Nintendo 3DS could be hazardous to children under 6
Nintendo's 3DS video game system might be hazardous to the health of children younger than 6, according to a warning posted Wednesday on the Japanese video game company's website.
"Vision of children under the age of 6 [is in] the developmental stage," Nintendo's warning said, according to a Google translation of the website. "Nintendo 3DS, 3-D, including 3-D movies and television, delivers 3-D images with different left and right eye images," which "has a potential impact on the growth of children's eyes."
The 3DS is the gaming giant's latest version of its DS line of handheld video game consoles. The feature of the 3DS that separates it from Nintendo's popular other DS systems: It can handle 3-D gaming and movies, displaying the depth-adding effect without requiring users to wear 3-D glasses.
Although Nintendo is advising that only the preschool crowd refrain from using the new system's 3-D feature, it also recommends in its note that all players -- children and adults -- should take breaks from its glasses-free 3-D gaming every 30 minutes, or whenever a user feels sick.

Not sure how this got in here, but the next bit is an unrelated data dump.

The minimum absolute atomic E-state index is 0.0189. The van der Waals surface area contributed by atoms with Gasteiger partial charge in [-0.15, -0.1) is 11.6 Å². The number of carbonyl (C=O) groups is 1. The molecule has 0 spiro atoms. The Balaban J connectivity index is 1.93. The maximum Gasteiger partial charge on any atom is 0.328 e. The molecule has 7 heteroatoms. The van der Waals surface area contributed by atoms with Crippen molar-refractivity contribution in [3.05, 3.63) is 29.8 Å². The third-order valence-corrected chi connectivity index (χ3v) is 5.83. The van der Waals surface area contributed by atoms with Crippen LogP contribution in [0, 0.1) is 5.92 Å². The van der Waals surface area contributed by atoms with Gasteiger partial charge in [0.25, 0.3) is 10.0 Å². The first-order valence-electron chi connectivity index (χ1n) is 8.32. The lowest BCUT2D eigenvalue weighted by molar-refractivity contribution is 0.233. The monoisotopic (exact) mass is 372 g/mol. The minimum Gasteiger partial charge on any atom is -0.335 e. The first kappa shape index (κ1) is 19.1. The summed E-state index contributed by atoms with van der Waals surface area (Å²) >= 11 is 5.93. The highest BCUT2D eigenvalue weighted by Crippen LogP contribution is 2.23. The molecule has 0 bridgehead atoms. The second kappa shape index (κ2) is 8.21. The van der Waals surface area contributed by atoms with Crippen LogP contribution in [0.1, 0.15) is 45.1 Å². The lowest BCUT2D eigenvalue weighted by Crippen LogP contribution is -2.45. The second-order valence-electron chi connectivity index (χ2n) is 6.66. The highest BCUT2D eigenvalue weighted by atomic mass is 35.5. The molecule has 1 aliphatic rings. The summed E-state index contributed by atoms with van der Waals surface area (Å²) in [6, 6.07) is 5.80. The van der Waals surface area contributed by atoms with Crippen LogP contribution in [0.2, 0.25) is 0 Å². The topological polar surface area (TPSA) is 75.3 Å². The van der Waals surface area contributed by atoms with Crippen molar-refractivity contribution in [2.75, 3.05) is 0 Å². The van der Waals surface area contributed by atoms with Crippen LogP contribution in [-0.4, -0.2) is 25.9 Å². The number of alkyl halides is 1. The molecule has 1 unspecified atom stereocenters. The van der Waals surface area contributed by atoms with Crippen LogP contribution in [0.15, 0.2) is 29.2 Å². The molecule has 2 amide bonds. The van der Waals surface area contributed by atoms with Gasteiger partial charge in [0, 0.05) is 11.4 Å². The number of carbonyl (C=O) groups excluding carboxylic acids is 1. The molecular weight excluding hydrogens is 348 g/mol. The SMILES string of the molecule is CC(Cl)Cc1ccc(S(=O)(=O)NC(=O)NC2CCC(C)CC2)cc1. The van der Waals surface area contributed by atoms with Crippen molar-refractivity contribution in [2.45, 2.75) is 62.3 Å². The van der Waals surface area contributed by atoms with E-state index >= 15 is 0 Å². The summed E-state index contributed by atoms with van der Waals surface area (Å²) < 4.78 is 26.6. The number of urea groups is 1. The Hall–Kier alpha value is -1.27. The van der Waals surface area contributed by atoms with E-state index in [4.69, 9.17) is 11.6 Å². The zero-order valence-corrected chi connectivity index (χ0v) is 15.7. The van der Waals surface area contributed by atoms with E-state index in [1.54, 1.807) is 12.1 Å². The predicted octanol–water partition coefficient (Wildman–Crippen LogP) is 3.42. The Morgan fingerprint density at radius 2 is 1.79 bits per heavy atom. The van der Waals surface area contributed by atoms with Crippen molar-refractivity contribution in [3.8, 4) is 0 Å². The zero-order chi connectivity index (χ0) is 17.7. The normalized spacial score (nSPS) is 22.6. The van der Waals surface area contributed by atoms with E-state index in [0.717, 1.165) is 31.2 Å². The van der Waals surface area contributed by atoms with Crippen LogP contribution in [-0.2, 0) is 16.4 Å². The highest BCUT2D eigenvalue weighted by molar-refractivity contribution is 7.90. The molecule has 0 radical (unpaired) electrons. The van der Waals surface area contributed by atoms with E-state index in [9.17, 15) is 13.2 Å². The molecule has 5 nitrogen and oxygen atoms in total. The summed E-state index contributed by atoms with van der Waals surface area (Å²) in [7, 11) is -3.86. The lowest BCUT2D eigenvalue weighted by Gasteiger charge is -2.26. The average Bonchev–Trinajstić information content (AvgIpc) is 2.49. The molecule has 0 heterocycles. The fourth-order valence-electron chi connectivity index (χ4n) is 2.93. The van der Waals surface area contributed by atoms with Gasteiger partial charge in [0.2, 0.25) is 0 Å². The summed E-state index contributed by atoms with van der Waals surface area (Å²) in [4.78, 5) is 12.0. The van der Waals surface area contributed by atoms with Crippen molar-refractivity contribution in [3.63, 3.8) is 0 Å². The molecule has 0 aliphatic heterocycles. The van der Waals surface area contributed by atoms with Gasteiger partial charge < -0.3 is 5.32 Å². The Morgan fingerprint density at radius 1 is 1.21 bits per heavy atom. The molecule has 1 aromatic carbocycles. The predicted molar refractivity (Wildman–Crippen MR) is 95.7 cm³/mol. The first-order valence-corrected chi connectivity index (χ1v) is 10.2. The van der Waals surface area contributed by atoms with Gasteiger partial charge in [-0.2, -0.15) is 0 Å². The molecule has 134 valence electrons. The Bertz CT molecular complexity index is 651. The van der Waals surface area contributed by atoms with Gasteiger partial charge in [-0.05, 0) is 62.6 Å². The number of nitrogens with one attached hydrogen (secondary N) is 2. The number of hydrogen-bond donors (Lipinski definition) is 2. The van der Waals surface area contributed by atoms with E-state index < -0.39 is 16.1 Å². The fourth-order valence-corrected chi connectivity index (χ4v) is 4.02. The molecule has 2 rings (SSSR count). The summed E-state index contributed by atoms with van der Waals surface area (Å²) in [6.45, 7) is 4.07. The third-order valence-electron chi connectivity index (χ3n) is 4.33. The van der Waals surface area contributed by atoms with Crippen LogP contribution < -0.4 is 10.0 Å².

It also said the 3DS would have a parental control feature that could restrict the console's screens to traditional 2-D images. Games, movies and other media displayed in 2-D will be safe for gamers younger than 6, the Nintendo warning said.
There is "enough for everyone to enjoy," it said.
Nintendo is set to release the 3DS in Japan on Feb. 26 for about $300. The 3DS is to arrive in U.S. stores in March, the company has said; a price hasn't yet been announced.
The 3DS isn't Nintendo's first try at 3-D video games. In 1995 the company released the Virtual Boy, which had two LED screens that displayed black and red 3-D effects in a viewfinder-like device.
The Virtual Boy didn't catch on. It was discontinued in 1996 and is one of Nintendo's few console failures.
-- Nathan Olivarez-Giles
Top photo: Satoru Iwata, president of Nintendo, introduces the Nintendo 3DS game device at the E3 expo in Los Angeles on June 15. Credit: Lawrence K. Ho / Los Angeles Times
Bottom photo: Nintendo Virtual Boy handout art from 1995. Credit: Nintendo